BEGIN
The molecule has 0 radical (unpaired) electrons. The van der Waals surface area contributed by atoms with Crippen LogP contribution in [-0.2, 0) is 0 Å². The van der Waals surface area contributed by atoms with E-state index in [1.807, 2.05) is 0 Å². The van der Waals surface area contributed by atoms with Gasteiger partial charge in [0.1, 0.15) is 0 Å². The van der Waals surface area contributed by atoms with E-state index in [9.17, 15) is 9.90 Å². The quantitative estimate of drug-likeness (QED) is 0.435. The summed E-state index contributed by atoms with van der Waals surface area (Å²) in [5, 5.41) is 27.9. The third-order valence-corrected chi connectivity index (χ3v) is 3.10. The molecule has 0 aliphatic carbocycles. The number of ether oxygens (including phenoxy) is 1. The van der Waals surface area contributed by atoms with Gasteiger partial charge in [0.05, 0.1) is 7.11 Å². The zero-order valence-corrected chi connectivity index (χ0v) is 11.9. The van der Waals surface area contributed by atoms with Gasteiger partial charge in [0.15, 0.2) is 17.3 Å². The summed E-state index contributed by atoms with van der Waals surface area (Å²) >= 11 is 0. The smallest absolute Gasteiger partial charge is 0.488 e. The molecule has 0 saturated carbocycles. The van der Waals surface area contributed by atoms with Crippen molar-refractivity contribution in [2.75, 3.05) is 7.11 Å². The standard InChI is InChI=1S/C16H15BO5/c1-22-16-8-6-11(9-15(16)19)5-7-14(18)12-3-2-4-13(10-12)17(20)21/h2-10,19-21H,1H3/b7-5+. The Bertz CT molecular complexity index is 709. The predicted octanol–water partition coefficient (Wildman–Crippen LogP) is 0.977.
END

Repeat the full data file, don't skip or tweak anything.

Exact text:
The molecule has 0 radical (unpaired) electrons. The van der Waals surface area contributed by atoms with Crippen LogP contribution in [-0.2, 0) is 0 Å². The van der Waals surface area contributed by atoms with E-state index in [1.807, 2.05) is 0 Å². The van der Waals surface area contributed by atoms with Gasteiger partial charge in [0.1, 0.15) is 0 Å². The van der Waals surface area contributed by atoms with E-state index in [9.17, 15) is 9.90 Å². The quantitative estimate of drug-likeness (QED) is 0.435. The summed E-state index contributed by atoms with van der Waals surface area (Å²) in [5, 5.41) is 27.9. The third-order valence-corrected chi connectivity index (χ3v) is 3.10. The molecule has 0 aliphatic carbocycles. The number of ether oxygens (including phenoxy) is 1. The van der Waals surface area contributed by atoms with Gasteiger partial charge in [0.05, 0.1) is 7.11 Å². The zero-order valence-corrected chi connectivity index (χ0v) is 11.9. The van der Waals surface area contributed by atoms with Gasteiger partial charge in [0.15, 0.2) is 17.3 Å². The summed E-state index contributed by atoms with van der Waals surface area (Å²) >= 11 is 0. The smallest absolute Gasteiger partial charge is 0.488 e. The molecule has 0 saturated carbocycles. The van der Waals surface area contributed by atoms with Crippen molar-refractivity contribution in [2.75, 3.05) is 7.11 Å². The standard InChI is InChI=1S/C16H15BO5/c1-22-16-8-6-11(9-15(16)19)5-7-14(18)12-3-2-4-13(10-12)17(20)21/h2-10,19-21H,1H3/b7-5+. The Bertz CT molecular complexity index is 709. The predicted octanol–water partition coefficient (Wildman–Crippen LogP) is 0.977.